# Math

Sometimes you just need to add a few numbers when you're working on a task. Nu offers a set of basic math operations that you can use:

To get into "math mode", you start the command with an =. This lets Nu know what you're about to write will use operators. Some commands, like where will do this for you so that you don't have to.

# Add, Subtract, Multiply, Divide

> = 1 + 3

In Nu, you can do the usual add, subtract, multiply and divide with the operators +, -, *, and / respectively. Operator precedence is respected, so 1 + 2 * 3 will be treated as 1 + (2 * 3). Which leads us to parentheses.

# Parentheses

You can use parentheses to group math expression in math mode. This allows you to write (1 + 2) * 3 if you want the addition to have higher precedence.

# in and not-in

You can check if a value is in a set of values or not using the in and not-in operators.

> = 1 in [1 2 3]
> = 1 not-in [1 2 3]

# =~ and !~

You can check to see if a string is inside of another string, or not inside of another string, using =~ and !~.

> = "foobar" =~ "foo"
> = "foobar" !~ "baz"

# Comparisons

The following comparisons are also available:

  • < - less than
  • <= - less than or equal to
  • > - greater than
  • >= - greater than or equal to
  • == - equal to
  • != - not equal to

# Compound operators

Nushell also supports && and || to join two operations that return boolean values, using 'and' and 'or' respectively. For example: ls | where name in ["one" "two" "three"] && size > 10kb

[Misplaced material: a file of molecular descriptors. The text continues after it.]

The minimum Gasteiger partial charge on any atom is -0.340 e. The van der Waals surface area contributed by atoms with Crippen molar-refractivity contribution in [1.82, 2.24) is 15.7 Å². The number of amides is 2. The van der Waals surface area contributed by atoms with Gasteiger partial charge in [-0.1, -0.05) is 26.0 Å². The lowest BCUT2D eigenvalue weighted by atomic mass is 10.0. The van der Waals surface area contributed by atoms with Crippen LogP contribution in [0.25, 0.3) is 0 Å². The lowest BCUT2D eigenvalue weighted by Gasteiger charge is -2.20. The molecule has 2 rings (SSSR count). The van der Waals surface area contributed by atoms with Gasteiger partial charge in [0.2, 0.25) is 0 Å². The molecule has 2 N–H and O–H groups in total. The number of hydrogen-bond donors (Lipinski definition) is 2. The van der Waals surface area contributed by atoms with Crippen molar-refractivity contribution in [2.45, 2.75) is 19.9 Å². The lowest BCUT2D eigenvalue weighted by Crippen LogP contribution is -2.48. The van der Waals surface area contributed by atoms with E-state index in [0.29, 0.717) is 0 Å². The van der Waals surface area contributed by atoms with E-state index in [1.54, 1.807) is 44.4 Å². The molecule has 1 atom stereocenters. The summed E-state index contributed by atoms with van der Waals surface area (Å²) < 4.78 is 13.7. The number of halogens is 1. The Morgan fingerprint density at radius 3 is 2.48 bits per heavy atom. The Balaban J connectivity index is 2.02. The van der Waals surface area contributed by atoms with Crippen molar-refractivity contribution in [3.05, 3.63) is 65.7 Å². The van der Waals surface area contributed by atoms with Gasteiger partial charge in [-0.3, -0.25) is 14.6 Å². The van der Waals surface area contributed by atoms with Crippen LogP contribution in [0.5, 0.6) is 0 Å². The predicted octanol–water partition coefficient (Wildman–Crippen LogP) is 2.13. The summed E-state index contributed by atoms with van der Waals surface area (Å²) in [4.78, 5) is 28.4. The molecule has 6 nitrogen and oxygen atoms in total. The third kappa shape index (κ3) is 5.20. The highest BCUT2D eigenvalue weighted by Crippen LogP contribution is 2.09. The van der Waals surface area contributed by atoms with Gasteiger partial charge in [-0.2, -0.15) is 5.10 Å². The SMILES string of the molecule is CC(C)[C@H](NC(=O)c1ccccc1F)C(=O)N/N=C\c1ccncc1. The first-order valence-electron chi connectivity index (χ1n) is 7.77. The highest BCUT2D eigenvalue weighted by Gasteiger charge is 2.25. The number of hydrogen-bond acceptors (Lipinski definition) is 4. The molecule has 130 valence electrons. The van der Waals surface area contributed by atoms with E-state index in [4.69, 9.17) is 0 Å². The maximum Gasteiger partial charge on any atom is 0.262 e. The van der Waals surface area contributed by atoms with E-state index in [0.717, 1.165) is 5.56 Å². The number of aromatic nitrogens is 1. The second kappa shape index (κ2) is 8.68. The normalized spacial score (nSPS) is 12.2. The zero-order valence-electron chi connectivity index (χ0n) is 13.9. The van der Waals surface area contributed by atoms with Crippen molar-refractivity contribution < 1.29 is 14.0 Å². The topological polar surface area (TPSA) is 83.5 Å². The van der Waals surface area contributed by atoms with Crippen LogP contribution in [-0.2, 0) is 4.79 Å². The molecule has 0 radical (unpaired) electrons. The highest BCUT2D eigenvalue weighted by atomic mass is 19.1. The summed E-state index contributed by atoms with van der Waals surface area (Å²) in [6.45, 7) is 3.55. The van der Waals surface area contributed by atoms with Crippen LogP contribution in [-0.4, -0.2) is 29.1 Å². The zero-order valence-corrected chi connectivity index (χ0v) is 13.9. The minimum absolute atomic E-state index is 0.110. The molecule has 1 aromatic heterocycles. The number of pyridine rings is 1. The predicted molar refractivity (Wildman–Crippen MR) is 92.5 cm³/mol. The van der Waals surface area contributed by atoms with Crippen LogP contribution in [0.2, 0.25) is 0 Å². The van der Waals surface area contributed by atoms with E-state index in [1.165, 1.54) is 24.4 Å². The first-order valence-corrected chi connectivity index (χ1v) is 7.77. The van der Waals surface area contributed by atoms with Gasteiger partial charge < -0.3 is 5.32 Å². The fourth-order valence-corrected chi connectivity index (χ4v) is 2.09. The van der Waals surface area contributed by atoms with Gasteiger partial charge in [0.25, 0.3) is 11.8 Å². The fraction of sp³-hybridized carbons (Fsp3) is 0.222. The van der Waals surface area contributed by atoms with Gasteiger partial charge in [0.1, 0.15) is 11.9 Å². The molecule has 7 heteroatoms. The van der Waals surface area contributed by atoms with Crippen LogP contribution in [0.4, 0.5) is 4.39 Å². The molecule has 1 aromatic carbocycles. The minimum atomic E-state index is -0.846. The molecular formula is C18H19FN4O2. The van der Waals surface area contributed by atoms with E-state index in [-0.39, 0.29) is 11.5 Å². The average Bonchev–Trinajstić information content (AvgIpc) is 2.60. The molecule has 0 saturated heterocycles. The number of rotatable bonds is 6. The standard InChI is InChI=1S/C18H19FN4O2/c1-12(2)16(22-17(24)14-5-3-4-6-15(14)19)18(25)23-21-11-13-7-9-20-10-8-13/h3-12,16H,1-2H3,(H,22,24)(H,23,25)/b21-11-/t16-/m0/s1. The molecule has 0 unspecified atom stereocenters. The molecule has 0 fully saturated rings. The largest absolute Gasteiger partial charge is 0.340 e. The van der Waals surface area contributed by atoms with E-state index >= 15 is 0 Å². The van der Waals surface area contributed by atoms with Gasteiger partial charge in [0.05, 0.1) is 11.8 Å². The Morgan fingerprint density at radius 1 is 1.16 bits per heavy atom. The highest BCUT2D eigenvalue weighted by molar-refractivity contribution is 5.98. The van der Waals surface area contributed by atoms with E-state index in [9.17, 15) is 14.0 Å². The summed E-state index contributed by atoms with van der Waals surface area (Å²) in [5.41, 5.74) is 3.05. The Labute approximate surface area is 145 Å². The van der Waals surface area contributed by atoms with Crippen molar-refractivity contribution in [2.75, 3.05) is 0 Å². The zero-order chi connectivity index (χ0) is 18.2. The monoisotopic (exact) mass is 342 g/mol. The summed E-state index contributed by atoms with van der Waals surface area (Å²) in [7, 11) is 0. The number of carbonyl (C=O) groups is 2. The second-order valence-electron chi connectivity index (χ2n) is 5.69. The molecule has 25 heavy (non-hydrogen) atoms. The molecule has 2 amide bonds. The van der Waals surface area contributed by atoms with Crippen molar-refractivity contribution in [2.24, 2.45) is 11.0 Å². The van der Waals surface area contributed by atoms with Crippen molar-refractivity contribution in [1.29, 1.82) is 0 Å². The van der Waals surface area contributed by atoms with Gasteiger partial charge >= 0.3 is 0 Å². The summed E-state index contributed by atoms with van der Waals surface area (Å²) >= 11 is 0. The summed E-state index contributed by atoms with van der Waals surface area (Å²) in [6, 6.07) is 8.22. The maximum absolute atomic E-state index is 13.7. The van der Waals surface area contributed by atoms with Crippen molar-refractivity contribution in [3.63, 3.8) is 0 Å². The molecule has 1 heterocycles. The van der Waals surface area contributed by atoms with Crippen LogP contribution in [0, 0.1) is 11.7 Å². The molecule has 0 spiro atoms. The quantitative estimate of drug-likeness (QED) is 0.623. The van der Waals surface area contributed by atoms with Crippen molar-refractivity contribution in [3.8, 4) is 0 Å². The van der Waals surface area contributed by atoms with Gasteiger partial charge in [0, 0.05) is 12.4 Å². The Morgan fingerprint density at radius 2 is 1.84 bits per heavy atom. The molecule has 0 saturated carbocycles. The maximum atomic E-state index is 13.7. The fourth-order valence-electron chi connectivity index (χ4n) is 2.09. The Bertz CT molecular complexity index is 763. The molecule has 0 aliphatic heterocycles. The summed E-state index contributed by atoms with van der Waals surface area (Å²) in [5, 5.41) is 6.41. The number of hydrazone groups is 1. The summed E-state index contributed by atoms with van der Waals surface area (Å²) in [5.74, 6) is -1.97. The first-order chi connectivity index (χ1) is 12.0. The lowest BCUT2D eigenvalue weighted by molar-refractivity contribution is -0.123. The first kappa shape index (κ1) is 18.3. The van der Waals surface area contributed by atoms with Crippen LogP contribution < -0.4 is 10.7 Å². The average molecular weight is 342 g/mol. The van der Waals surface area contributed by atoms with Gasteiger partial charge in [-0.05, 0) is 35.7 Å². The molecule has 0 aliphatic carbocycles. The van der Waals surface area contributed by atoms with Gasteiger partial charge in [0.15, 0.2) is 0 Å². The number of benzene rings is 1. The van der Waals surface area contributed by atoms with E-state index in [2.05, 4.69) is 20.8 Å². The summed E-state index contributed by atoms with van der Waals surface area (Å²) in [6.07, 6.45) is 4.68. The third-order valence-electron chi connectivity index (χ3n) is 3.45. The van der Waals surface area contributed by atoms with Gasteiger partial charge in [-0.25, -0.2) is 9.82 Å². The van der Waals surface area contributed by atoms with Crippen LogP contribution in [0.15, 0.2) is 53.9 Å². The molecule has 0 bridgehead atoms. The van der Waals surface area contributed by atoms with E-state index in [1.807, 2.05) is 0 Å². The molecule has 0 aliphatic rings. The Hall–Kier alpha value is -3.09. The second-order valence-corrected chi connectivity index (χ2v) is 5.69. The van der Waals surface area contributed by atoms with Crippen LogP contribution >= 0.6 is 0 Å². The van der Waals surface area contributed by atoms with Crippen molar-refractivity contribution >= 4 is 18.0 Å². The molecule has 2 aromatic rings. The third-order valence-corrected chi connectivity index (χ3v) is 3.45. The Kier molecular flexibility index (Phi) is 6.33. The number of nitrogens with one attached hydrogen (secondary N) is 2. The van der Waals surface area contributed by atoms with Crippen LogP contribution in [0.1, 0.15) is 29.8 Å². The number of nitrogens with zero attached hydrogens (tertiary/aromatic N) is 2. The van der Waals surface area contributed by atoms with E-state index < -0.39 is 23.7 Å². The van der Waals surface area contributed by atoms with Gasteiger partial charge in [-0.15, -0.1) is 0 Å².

# Order of operations

Math operations are evaluated in the follow order (from highest precedence to lowest):

  • Parentheses (())
  • Multiply (*) and Divide (/)
  • Add (+) and Subtract (-)
> = 3 * (1 + 2)

# Short-hand math mode

A variation of math mode that Nushell supports is called "short-hand" math mode. This is because it gives you a way of accessing columns using a simple short-hand.

You may have already used this functionality before. If, for example, we wanted to only see rows from ls where the entry is at least ten kilobytes, we can write:

> ls | where size > 10kb

The where size > 10kb is a command with two parts: the command names where and the short-hand math expression size > 10kb. We say short-hand because size here is the shortened version of writing $it.size. If we look at the fully expanded form, we would see:

> ls | where { = $it.size > 10kb }

The = gives us the full math mode. Rather than having to type all this out every time a command needs to work with column data, we use this short-hand mode to access column data.

For the expansion to work, the column must appear on the left-hand side of the operation. Above, size appears on the left-hand side of the comparison, which allows the expression to expand into the full math mode block.